Two fundamental processes of ice formation exist in the atmosphere: homogeneous freezing and heterogeneous nucleation. Homogeneous freezing occurs in a supercooled liquid drop (e.g., aerosols or cloud droplets) without the assistance of ice nuclei (IN). In this study, homogeneous freezing is considered only in relation to cloud droplets. In numerical model simulation, parameterizations of homogeneous freezing usually set a threshold between −35 and −40°C below which all drops will freeze to solid particles. Heterogeneous nucleation facilitates ice formation with IN at temperatures higher than that of homogeneous freezing (Pruppacher and Klett, 1997, p287). Previous studies have confirmed that IN can affect some of the properties of deep convective cloud, e.g., ice water content and ice number concentration (van den Heever et al., 2006; Fan et al., 2009; Xie et al., 2013; Deng et al., 2018). The impact of IN on updrafts and precipitation remains largely uncertain because of the complicated ice-phased microphysical processes (Ekman et al., 2007; Hazra et al., 2016). The characteristics of IN can be expressed through different heterogeneous nucleation parameterizations. There are four known heterogeneous nucleation modes for ice formation in mixed-phased cloud: deposition nucleation, condensation freezing, contact freezing, and immersion freezing (Lamb and Verlinde, 2011). Laboratory experiments have shown that mineral dust, soot, biological, organic, and ammonium sulfate particles can all serves as efficient IN and that each species has its preferred onset condition (Hoose and Möhler, 2012; Du et al., 2017). Hence, for simplicity, model simulations often adjust the parameterizations of heterogeneous nucleation to represent the freezing efficiency of different IN. Simulations have shown that deposition nucleation/condensation freezing is efficient when the ambient temperature is below −10°C, while contact freezing is efficient when the temperature is above −15°C (Cotton et al., 1986). Simulation study has also highlighted that ice formation in convective cloud is dominated by homogeneous freezing and immersion freezing (Hiron and Flossmann, 2015). Moreover, other simulation studies have shown that deposition nucleation is the predominant mode for secondary ice formation (Diehl and Mitra, 2015).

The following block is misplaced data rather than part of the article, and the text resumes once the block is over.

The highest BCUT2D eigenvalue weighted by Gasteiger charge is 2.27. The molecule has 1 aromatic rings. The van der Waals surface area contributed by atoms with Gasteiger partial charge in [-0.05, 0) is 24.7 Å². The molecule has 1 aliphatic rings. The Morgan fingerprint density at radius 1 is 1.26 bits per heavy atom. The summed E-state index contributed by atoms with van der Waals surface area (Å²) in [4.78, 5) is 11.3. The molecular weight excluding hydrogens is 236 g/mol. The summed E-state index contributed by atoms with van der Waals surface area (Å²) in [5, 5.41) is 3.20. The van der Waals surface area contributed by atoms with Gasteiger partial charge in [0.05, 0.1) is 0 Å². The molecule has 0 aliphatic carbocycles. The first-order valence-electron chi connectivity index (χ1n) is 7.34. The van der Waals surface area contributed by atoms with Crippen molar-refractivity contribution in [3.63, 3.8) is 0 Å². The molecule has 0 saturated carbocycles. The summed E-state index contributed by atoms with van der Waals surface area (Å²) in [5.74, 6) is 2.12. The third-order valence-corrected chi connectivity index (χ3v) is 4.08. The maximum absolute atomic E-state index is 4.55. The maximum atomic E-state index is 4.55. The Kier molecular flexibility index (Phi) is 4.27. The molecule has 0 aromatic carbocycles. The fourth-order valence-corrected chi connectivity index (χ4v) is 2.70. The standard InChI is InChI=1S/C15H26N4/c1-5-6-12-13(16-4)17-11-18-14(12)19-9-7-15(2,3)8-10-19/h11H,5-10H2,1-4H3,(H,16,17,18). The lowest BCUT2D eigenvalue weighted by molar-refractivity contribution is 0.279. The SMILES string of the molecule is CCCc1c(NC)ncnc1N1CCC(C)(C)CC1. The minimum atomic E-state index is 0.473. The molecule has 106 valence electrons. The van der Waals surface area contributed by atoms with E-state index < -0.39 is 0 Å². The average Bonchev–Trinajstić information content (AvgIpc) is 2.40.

Single-column models (SCMs) are constructed for the purposes of evaluating physical process parameterizations. An SCM represents a single grid box. Therefore, through use of the SCM, it can be reasonably straightforward both to compare how different physical schemes might respond to identical forcing and to provide evidence or justification for more expensive three-dimensional modeling tests. Large-scale forcing and the tendencies from other parameterizations are prescribed in the SCM. Therefore, the SCM can be used to evaluate unique parameterizations independently of other processes. Moreover, the SCM approach is conceptually simple, very quick to run, and it promotes less ambiguous interpretation of the derived results because it eliminates three-dimensional dynamical core feedbacks. Therefore, the SCM is a useful tool for investigating a particular parameterization. Previous studies have shown that an SCM is a simple and efficient tool for evaluating and developing physics parameterizations. Kennedy et al. (2010) used 3-yr surface and GOES data from the ARM SGP site to evaluate the NASA GISS SCM from January 1999 to December 2001. They concluded that the SCM could simulate most mid-level clouds; however, it overestimated low cloud by 4% and it underestimated total and high cloud by 7% and 15%, respectively. Mei et al. (2015) used the WRF-SCM to evaluate and compare two double-moment microphysics scheme and they analyzed the mechanism of ice production in detail. Gesso and Neggers (2018) studied the response of boundary layer cloud to climate change in the marine subtropical trade wind regime using an SCM. They reported that the cloud response to sea surface warming as produced by the SCM was found consistent with that of a general circulation model.